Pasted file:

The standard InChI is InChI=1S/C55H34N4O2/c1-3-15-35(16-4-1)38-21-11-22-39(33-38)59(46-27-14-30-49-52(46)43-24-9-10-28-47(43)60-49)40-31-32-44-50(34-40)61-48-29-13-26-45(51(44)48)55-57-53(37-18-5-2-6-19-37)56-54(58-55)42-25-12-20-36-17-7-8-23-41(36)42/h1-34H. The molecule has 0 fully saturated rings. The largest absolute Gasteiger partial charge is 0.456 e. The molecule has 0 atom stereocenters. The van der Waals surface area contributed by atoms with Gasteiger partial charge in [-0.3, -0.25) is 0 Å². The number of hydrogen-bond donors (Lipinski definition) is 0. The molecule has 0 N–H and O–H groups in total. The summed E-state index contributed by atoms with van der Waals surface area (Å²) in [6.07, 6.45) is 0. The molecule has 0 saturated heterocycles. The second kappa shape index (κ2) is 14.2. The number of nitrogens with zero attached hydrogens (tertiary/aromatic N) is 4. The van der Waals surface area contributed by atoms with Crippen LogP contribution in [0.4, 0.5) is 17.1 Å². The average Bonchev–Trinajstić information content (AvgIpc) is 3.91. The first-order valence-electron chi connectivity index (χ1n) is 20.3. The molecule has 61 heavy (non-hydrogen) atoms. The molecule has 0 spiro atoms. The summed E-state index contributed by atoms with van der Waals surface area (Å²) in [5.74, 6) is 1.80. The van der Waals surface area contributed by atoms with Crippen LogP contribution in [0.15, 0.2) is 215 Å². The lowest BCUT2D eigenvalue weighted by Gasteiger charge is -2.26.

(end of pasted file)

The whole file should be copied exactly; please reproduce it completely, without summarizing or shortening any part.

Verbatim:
The standard InChI is InChI=1S/C55H34N4O2/c1-3-15-35(16-4-1)38-21-11-22-39(33-38)59(46-27-14-30-49-52(46)43-24-9-10-28-47(43)60-49)40-31-32-44-50(34-40)61-48-29-13-26-45(51(44)48)55-57-53(37-18-5-2-6-19-37)56-54(58-55)42-25-12-20-36-17-7-8-23-41(36)42/h1-34H. The molecule has 0 fully saturated rings. The largest absolute Gasteiger partial charge is 0.456 e. The molecule has 0 atom stereocenters. The van der Waals surface area contributed by atoms with Gasteiger partial charge in [-0.3, -0.25) is 0 Å². The number of hydrogen-bond donors (Lipinski definition) is 0. The molecule has 0 N–H and O–H groups in total. The summed E-state index contributed by atoms with van der Waals surface area (Å²) in [6.07, 6.45) is 0. The molecule has 0 saturated heterocycles. The second kappa shape index (κ2) is 14.2. The number of nitrogens with zero attached hydrogens (tertiary/aromatic N) is 4. The van der Waals surface area contributed by atoms with Crippen LogP contribution in [0.4, 0.5) is 17.1 Å². The average Bonchev–Trinajstić information content (AvgIpc) is 3.91. The first-order valence-electron chi connectivity index (χ1n) is 20.3. The molecule has 61 heavy (non-hydrogen) atoms. The molecule has 0 spiro atoms. The summed E-state index contributed by atoms with van der Waals surface area (Å²) in [5.74, 6) is 1.80. The van der Waals surface area contributed by atoms with Crippen LogP contribution in [0.15, 0.2) is 215 Å². The lowest BCUT2D eigenvalue weighted by Gasteiger charge is -2.26.